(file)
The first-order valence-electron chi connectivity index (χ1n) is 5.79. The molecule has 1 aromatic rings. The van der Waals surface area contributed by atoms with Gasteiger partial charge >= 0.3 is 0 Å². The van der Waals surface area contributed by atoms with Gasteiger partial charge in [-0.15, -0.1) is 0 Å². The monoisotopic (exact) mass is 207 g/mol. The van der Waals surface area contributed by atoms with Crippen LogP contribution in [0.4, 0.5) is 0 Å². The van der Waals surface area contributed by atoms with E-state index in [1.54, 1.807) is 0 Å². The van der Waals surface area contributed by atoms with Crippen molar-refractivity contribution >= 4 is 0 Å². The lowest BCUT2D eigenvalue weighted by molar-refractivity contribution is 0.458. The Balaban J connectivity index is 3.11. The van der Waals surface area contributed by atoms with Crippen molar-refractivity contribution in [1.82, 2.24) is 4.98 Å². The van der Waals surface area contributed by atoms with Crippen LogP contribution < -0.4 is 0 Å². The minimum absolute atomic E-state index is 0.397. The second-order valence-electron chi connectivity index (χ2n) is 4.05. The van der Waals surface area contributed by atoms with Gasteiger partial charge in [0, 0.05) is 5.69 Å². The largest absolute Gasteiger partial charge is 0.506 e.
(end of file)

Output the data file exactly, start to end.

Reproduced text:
The first-order valence-electron chi connectivity index (χ1n) is 5.79. The molecule has 1 aromatic rings. The van der Waals surface area contributed by atoms with Gasteiger partial charge >= 0.3 is 0 Å². The van der Waals surface area contributed by atoms with Gasteiger partial charge in [-0.15, -0.1) is 0 Å². The monoisotopic (exact) mass is 207 g/mol. The van der Waals surface area contributed by atoms with Crippen LogP contribution in [0.4, 0.5) is 0 Å². The van der Waals surface area contributed by atoms with E-state index in [1.54, 1.807) is 0 Å². The van der Waals surface area contributed by atoms with Crippen molar-refractivity contribution >= 4 is 0 Å². The lowest BCUT2D eigenvalue weighted by molar-refractivity contribution is 0.458. The Balaban J connectivity index is 3.11. The van der Waals surface area contributed by atoms with Crippen molar-refractivity contribution in [1.82, 2.24) is 4.98 Å². The van der Waals surface area contributed by atoms with Crippen LogP contribution < -0.4 is 0 Å². The minimum absolute atomic E-state index is 0.397. The second-order valence-electron chi connectivity index (χ2n) is 4.05. The van der Waals surface area contributed by atoms with Gasteiger partial charge in [0, 0.05) is 5.69 Å². The largest absolute Gasteiger partial charge is 0.506 e.